REVIEW: ‘Miss Bala’ Misses its Target

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Miss Bala - But Why Tho?

Miss Bala is a 2019 action-thriller directed by Catherine Hardwicke and starring Gina Rodriguez, Ismael Cruz Cordova, and Anthony MackieMatt Lauria, and Aislinn Derbez. The story follows LA make-up artist Gloria Fuentes as her world is turned upside down after visiting Tijuana to help her friend Suzu in the Miss Baja California Pageant. After a shooting at a night club leaves the two separated and Gloria abducted by Estrellas’ cartel, she starts a quest to find Suzu, protect her godson, and ultimately find her own identity.

Now, I don’t like the cartel sub-genre that has been forming with the success of Netflix’s Narcos, especially given the harmful criminalization of Latinos currently happening in our country. That being said, I give credit where credit is due. For example, Narcos: Mexico was solidly one of the best shows of 2018 even if I don’t care for the sub-genre. Unfortunately, there isn’t much credit due here.

Although Hardwicke attempts to explore complex identity issues that Latinx Americans face daily, being too gringa for their Latin communities but too brown for the United States, it doesn’t really land. The word pocha, a pejorative that Mexicans use to bring down Chicanos (Mexican-Americans) and those who have left Mexico, is a strong word for some, especially those of us who have never been accepted in the two worlds we inhabit. However, the way it’s used in the movie is bland, and Gloria’s lack of emotion to being called it shows an actor and a director who don’t understand that word’s meaning among Chicanos.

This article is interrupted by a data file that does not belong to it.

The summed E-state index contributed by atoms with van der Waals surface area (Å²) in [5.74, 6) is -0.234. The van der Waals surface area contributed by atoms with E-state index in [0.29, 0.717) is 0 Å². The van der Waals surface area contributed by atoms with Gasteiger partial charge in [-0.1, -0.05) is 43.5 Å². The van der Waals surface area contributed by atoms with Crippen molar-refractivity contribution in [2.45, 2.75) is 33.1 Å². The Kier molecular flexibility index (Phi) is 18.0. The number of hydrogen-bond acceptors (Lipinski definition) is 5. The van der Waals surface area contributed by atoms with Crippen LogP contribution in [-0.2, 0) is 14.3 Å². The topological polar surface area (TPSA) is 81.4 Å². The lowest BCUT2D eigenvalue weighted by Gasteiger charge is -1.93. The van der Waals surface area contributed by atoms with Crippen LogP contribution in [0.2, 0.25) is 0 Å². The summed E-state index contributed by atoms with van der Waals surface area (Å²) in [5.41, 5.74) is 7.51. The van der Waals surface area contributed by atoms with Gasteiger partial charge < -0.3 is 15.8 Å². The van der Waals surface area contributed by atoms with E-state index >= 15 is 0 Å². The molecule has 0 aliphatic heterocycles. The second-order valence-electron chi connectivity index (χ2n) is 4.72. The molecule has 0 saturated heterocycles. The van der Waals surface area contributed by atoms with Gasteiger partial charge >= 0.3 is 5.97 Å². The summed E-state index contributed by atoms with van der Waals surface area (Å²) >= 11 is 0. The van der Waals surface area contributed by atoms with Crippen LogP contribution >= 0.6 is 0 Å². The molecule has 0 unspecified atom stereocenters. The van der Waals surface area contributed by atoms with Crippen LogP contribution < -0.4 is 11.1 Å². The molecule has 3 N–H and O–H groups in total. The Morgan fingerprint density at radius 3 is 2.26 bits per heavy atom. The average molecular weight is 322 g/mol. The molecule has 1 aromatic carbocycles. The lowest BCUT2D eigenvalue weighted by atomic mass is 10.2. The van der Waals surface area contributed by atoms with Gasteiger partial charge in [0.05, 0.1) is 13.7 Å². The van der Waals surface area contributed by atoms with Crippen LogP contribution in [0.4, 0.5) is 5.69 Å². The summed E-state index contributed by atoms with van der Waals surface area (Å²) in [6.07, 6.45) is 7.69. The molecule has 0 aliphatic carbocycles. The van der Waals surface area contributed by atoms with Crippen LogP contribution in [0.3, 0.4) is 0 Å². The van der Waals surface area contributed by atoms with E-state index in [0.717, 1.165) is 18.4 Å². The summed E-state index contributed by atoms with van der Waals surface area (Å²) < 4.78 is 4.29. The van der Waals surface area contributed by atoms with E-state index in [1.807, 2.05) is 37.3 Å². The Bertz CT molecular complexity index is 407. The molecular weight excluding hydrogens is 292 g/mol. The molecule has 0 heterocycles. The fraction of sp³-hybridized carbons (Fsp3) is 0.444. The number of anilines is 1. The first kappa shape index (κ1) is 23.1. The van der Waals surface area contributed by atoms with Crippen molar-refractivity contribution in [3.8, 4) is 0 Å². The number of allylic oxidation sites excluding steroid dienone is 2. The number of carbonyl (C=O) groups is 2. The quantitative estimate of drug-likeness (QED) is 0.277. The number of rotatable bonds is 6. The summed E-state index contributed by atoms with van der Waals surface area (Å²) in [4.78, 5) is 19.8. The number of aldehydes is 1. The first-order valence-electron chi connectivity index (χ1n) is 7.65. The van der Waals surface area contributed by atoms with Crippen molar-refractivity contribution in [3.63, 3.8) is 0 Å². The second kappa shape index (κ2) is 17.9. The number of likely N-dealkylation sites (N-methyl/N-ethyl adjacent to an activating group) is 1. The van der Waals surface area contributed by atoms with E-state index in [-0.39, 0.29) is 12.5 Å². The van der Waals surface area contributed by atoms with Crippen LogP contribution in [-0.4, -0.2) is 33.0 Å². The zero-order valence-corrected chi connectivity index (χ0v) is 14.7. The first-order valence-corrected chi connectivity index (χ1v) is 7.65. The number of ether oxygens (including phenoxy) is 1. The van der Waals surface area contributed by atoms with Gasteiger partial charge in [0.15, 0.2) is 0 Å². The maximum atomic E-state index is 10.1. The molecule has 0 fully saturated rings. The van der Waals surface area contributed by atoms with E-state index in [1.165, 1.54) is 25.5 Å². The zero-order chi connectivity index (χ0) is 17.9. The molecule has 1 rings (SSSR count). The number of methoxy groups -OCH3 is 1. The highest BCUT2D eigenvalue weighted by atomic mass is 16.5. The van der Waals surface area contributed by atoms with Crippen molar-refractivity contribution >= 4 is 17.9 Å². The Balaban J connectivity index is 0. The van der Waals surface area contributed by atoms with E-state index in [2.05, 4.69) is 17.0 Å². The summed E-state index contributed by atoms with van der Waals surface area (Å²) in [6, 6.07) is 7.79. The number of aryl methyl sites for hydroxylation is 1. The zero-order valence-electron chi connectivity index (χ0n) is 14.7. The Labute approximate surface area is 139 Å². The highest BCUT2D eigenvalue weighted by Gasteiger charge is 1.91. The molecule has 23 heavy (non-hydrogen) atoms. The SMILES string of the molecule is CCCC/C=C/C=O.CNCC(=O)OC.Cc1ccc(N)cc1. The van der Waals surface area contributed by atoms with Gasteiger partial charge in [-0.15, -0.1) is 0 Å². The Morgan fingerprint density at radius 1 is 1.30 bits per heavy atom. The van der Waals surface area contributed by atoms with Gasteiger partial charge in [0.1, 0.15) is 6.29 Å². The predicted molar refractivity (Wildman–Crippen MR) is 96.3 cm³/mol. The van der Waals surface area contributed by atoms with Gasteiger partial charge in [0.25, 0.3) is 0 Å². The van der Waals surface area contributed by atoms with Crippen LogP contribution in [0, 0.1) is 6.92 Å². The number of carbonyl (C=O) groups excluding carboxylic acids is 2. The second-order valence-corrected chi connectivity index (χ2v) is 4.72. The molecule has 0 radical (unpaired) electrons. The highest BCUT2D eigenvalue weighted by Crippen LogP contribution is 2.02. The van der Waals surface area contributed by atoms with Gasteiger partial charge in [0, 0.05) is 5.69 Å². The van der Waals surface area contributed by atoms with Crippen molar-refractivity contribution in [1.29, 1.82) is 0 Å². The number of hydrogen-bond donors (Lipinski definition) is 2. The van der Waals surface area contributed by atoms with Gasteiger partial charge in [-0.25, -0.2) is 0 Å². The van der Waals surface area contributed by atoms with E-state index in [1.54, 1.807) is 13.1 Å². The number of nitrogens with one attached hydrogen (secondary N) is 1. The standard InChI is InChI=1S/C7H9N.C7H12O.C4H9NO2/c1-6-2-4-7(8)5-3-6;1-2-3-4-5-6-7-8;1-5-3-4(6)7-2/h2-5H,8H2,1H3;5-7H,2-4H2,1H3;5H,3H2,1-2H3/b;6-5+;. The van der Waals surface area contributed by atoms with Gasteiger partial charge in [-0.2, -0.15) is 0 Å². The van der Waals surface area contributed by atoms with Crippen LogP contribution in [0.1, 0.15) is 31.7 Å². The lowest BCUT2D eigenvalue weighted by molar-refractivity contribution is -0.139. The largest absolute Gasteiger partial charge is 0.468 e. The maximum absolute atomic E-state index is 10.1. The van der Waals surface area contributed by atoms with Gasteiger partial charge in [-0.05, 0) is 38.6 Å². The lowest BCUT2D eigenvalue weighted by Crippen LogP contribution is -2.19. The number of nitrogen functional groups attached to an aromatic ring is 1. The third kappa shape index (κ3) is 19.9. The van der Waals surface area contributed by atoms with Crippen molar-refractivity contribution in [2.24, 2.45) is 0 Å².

It honestly just feels like everyone is being mean to Gloria, which they are, but without self-reflexivity you don’t know that this is an issue of identity. In fact, if you don’t understand the struggle of living in this liminal space going in or the weight of the words, it’s just kidnappers being mean to the kidnapped. Seeing the marketing behind the movie put this issue of identity at the forefront is misleading and insincere.

During the Austin Film Society (AFS) screening of the movie with Live Q&A, which I attended, Hardwicke tried to explain how growing up in McAllen, TX – a border town – influenced her take on identity. As a Chicana who lives this identity, I found it more of a generic afterthought than a commentary that was purposefully trying to be made. Without Gloria exploring this, rather than just letting it be said, it feels empty. Although she exclaims that she is an American, she never once states that she is Mexican.

The film attempts to show nuance in the cartel violence. According to what Hardwicke said during the AFS Q&A, this was a layered depiction of the circumstances. American guns are used, Americans want the drugs being smuggled, and the DEA agents don’t care about Gloria. But these things are never highlighted like the violence shown in Tijuana, which I understand given the reality many people face living there.

That being said, in the original Mexican movie that it’s based on, Miss Bala (2011), the violence and the harm is shown as affecting individuals, and the Mexican director/writer, Gerardo Naranjo, shows it from his lens a Mexican man who knows the violence. This has been dismissed by Hardwicke and Rodriguez as Naranjo only writing a passive woman without agency, instead of him showcasing the reality of the crisis.

While this iteration of the same film does more to put Gloria as an active force fighting against the violence and as Hardwicke said in the Q&A, make her a “badass,” given her positionality, it may not be the best to do this as you lose any storytelling by turning her into a gun-toting action star. Now, I could forgive this had they made Gloria a force of nature, someone who is a badass and leaned into the ridiculous action genre, but the movie just stays in the middle.